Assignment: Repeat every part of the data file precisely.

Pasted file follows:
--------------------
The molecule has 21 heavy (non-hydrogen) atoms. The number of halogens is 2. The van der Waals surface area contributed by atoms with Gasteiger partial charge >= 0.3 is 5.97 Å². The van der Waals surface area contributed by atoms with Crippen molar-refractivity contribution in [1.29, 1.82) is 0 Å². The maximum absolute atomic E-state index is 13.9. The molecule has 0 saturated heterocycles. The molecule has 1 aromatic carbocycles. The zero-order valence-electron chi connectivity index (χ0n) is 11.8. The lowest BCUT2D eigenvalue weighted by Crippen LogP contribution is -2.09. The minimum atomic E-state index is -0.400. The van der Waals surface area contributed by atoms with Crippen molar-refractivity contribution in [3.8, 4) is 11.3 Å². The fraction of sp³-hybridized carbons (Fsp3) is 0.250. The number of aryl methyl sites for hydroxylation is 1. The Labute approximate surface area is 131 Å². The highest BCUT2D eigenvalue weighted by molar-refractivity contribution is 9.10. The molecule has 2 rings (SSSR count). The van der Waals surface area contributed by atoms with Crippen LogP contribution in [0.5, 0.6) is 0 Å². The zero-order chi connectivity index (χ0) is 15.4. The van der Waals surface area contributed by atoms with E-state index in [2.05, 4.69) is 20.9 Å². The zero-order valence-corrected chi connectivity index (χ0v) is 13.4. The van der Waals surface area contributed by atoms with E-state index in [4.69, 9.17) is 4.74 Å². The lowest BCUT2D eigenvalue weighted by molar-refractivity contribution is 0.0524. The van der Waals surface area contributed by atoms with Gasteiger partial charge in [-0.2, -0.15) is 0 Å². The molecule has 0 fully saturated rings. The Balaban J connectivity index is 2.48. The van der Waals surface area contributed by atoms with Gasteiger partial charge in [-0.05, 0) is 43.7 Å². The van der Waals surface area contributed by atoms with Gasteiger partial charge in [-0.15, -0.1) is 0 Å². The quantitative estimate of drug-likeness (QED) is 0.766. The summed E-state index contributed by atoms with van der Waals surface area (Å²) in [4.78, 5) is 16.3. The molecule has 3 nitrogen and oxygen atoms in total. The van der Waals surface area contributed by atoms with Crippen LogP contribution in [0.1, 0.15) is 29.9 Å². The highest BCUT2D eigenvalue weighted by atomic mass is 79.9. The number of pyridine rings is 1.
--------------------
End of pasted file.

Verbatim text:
The molecule has 21 heavy (non-hydrogen) atoms. The number of halogens is 2. The van der Waals surface area contributed by atoms with Gasteiger partial charge >= 0.3 is 5.97 Å². The van der Waals surface area contributed by atoms with Crippen molar-refractivity contribution in [1.29, 1.82) is 0 Å². The maximum absolute atomic E-state index is 13.9. The molecule has 0 saturated heterocycles. The molecule has 1 aromatic carbocycles. The zero-order valence-electron chi connectivity index (χ0n) is 11.8. The lowest BCUT2D eigenvalue weighted by Crippen LogP contribution is -2.09. The minimum atomic E-state index is -0.400. The van der Waals surface area contributed by atoms with Crippen molar-refractivity contribution in [3.8, 4) is 11.3 Å². The fraction of sp³-hybridized carbons (Fsp3) is 0.250. The number of aryl methyl sites for hydroxylation is 1. The Labute approximate surface area is 131 Å². The highest BCUT2D eigenvalue weighted by molar-refractivity contribution is 9.10. The molecule has 2 rings (SSSR count). The van der Waals surface area contributed by atoms with Crippen LogP contribution in [0.5, 0.6) is 0 Å². The zero-order chi connectivity index (χ0) is 15.4. The van der Waals surface area contributed by atoms with E-state index in [2.05, 4.69) is 20.9 Å². The zero-order valence-corrected chi connectivity index (χ0v) is 13.4. The van der Waals surface area contributed by atoms with E-state index in [4.69, 9.17) is 4.74 Å². The lowest BCUT2D eigenvalue weighted by molar-refractivity contribution is 0.0524. The van der Waals surface area contributed by atoms with Gasteiger partial charge in [-0.2, -0.15) is 0 Å². The molecule has 0 fully saturated rings. The Balaban J connectivity index is 2.48. The van der Waals surface area contributed by atoms with Gasteiger partial charge in [-0.05, 0) is 43.7 Å². The van der Waals surface area contributed by atoms with Gasteiger partial charge in [-0.15, -0.1) is 0 Å². The quantitative estimate of drug-likeness (QED) is 0.766. The summed E-state index contributed by atoms with van der Waals surface area (Å²) in [4.78, 5) is 16.3. The molecule has 3 nitrogen and oxygen atoms in total. The van der Waals surface area contributed by atoms with Crippen LogP contribution in [0.1, 0.15) is 29.9 Å². The highest BCUT2D eigenvalue weighted by atomic mass is 79.9. The number of pyridine rings is 1.